Mother Lode Found
- Apr 2, 2010
The remains of those who fell in the river are different, as we've found metal objects on them, which could either have been part of their dress or items of trade. We have found, for example, two tin rings; this metal provided the raw material which is essential to create bronze. Among the accessories we found in the Tollense River were several gold rings, which were worn by powerful people at the time. We presume they were worn in their hair.
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The exhibition combines gold and metal artifacts found on the battle site with other spectacular archaeological finds from the Mecklenburg-Western Pomerania region. What does the combination of these pieces demonstrate?
Up to quite recently, we imagined the Bronze Age as a relatively peaceful period, something of a "Golden Age." A striking aspect of the period is the large quantity of gold that was in circulation and the richly furnished burial chambers. Gold clearly played a role in society; people had access to gold and there were wide interregional networks allowing people to gain access to this material. This abundance of gold has always fascinated researchers.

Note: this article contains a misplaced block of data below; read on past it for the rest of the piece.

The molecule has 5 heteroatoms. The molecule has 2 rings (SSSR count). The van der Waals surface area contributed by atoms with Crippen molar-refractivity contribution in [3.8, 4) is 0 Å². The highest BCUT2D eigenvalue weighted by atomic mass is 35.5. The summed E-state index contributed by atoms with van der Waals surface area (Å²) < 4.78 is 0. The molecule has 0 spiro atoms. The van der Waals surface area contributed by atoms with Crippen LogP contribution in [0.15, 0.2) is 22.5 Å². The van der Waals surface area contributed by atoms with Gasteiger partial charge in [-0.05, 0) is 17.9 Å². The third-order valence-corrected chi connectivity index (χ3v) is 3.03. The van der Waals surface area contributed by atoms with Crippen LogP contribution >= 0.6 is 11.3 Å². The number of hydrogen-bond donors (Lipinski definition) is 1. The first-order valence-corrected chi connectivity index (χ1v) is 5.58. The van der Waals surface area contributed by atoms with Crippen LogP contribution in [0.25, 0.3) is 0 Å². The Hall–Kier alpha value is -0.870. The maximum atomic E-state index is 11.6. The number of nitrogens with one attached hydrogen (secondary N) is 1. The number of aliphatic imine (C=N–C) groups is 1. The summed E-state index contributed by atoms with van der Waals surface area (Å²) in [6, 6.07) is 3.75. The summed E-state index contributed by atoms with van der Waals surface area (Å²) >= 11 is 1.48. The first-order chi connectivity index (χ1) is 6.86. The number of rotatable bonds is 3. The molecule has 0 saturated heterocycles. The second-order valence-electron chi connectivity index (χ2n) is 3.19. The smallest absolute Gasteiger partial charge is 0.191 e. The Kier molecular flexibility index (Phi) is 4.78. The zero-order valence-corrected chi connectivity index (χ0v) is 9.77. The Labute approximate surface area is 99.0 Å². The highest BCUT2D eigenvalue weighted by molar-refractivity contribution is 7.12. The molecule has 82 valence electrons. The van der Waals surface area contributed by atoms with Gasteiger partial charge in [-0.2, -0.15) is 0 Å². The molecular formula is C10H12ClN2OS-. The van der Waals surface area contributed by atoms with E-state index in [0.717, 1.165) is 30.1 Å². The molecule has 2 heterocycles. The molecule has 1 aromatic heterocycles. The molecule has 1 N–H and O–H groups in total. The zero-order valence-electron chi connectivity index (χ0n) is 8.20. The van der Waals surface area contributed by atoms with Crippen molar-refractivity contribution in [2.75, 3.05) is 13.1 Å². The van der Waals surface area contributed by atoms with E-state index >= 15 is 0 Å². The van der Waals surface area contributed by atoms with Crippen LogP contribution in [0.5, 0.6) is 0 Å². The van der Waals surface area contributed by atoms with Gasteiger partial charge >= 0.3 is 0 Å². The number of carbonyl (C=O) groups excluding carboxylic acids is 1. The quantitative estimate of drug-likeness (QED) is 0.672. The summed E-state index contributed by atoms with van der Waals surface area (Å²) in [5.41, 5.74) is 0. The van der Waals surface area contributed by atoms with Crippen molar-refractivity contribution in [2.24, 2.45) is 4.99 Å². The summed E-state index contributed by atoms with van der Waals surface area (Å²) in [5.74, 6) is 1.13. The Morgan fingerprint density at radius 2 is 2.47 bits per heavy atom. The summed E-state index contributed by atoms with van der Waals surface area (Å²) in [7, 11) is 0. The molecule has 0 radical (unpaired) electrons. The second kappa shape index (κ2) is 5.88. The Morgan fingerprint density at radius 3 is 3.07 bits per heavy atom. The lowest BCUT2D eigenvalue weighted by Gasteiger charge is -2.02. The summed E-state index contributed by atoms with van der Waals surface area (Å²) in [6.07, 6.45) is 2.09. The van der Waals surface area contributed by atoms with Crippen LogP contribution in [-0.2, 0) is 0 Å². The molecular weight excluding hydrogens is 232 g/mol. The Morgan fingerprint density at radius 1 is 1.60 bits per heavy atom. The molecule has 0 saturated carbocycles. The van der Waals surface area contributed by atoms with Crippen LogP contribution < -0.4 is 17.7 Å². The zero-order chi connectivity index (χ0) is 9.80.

Then suddenly, the discovery of this battlefield in the Tollense Valley provided a new aspect to consider. Massive violence accompanied the power represented by gold. It wasn't just random violence; rather, the Tollense battle demonstrates a clearly organized form of violence, as it was obviously required to be able to assemble such a large group of young men and issue orders. It demonstrates that power was conditional for such a large violent conflict...."